If all goes to plan in September 2022, a NASA spacecraft, the Double Asteroid Redirection Test (DART) mission, could create a man-made meteor shower.
The purpose is to nudge the orbit of its same item--a practice run to see if astronauts could divert an asteroid from a catastrophic impact with our planet in the destination.
According to The Planetary Science Journal, observing the man-made shower may allow scientists on Earth to examine the composition of near-Earth asteroids. The cloud of debris could also mark a small irony for a space mission to help protect planet Earth.
If this small shower of space rocks reaches the planet, it will create a minuscule amount of peril for orbiting satellites. The researchers said anticipating the spacecraft's operations generate a template for future missions.
NASA to release DART spacecraft in 2021
NASA plans to release the 1,100-pound DART spacecraft in 2021. DART intends to travel with a couple of near-Earth asteroids called Didymos. If the project succeeds, it might help verify that humanity's best defense to a rogue asteroid bumping to another orbit.
Meanwhile, Didymos' next close pass is scheduled for Oct. 4, 2022, at a distance of 6.6 million miles. That is a few days after DART is expected to impact on Sept. 30, making observations from Earth easier.
The impact is expected to produce around 22,000 and 220,000 kilos of centimeter-sized debris. "There's a fair amount of material that will be ejected," said Paul Wiegert, the paper's author and an astronomy professor at the University of Western Ontario.
Most of the wreckage has to be ejected at much less than 2,000 miles per hour. The impact will also follow the orbit of the asteroid, without hitting Earth for the next few years. If some of the debris reaches more than 13,000 miles per hour, it will make the relatively short leap to Earth in as little as 15-30 days.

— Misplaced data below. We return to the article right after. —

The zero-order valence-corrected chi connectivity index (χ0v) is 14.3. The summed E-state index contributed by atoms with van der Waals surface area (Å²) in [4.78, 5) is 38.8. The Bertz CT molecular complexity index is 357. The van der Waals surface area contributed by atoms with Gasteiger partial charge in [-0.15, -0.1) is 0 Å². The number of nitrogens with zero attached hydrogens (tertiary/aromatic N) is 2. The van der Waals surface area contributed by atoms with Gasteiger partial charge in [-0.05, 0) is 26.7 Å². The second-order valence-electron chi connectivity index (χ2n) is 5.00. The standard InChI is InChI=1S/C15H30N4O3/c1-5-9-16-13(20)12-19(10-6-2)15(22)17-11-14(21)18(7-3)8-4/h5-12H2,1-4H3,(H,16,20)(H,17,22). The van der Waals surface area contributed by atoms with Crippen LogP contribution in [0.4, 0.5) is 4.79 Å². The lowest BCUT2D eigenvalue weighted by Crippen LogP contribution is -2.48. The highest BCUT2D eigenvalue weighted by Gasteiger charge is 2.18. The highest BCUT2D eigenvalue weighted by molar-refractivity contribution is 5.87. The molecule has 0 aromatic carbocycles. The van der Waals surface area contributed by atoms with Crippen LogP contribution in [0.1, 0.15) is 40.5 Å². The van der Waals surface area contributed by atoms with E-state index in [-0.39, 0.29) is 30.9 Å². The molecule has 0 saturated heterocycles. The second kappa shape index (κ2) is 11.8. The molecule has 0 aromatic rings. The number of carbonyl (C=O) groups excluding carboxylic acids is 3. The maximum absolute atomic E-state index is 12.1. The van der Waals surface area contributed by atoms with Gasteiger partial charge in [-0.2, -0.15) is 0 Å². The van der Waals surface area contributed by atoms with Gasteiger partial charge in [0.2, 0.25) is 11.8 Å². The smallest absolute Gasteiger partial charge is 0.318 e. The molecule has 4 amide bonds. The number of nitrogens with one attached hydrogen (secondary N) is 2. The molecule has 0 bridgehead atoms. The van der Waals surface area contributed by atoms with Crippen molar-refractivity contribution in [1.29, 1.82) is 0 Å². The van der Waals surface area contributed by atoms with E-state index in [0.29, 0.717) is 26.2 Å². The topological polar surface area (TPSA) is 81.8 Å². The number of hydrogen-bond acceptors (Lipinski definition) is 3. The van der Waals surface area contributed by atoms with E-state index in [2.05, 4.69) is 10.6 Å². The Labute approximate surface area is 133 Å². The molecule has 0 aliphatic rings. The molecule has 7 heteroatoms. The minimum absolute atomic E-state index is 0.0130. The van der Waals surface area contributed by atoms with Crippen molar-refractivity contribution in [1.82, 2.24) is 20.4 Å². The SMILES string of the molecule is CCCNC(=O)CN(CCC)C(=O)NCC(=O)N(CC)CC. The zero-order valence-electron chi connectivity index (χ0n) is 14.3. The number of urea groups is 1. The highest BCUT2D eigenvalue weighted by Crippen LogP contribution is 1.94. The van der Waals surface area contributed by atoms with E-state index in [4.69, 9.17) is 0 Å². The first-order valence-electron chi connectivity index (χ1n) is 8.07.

The expected number of material that might reach Earth is modest. Dr. Wiegert estimates perhaps some grams, resulting in only "a few to ten" meteors seen on the sky over a few days. That might be sufficient to learn more about the composition of the asteroid as the meteors disintegrate.
Will it harm Earth?
The prospect that any of this debris will damage Earth-orbiting satellites is "negligible." Tom Statler, the system scientist for DART at NASA, told The New York Times the team's very own analysis shows there is "no significant debris hazard."
However, Dr. Wiegert and other astronomers advocate that the mission is going to set a critical precedent.
Aaron Boley, a planetary astronomer at the University of British Columbia, notes this would be the first time human activities on an asteroid ejects particles that reach Earth.
"Space is big, but what we do in space can affect us," he told NY Times.
Future human activities in space, consisting of near-Earth asteroid mining and similarly planetary defense testing, should shed more material that arrives in Earth's orbit. That way, the DART project is probably an opportunity to remember how human activities in deep areas have an effect on existence on and around Earth.